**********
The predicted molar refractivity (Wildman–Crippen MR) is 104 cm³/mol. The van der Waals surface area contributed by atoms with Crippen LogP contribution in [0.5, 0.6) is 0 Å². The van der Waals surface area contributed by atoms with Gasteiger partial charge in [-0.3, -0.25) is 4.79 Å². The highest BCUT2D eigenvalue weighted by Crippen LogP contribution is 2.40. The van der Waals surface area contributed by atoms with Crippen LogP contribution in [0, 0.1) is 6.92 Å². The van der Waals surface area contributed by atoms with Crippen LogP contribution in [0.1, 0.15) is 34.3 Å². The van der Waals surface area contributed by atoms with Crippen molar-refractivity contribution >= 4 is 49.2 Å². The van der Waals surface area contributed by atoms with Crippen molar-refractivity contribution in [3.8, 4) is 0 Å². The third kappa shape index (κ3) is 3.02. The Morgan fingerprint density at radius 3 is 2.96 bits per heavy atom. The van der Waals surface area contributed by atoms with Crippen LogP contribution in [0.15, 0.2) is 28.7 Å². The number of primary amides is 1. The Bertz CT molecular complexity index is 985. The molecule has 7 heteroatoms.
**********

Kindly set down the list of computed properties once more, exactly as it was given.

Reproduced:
The predicted molar refractivity (Wildman–Crippen MR) is 104 cm³/mol. The van der Waals surface area contributed by atoms with Crippen LogP contribution in [0.5, 0.6) is 0 Å². The van der Waals surface area contributed by atoms with Gasteiger partial charge in [-0.3, -0.25) is 4.79 Å². The highest BCUT2D eigenvalue weighted by Crippen LogP contribution is 2.40. The van der Waals surface area contributed by atoms with Crippen LogP contribution in [0, 0.1) is 6.92 Å². The van der Waals surface area contributed by atoms with Crippen LogP contribution in [0.1, 0.15) is 34.3 Å². The van der Waals surface area contributed by atoms with Crippen molar-refractivity contribution >= 4 is 49.2 Å². The van der Waals surface area contributed by atoms with Crippen molar-refractivity contribution in [3.8, 4) is 0 Å². The third kappa shape index (κ3) is 3.02. The Morgan fingerprint density at radius 3 is 2.96 bits per heavy atom. The van der Waals surface area contributed by atoms with Crippen LogP contribution in [0.15, 0.2) is 28.7 Å². The number of primary amides is 1. The Bertz CT molecular complexity index is 985. The molecule has 7 heteroatoms.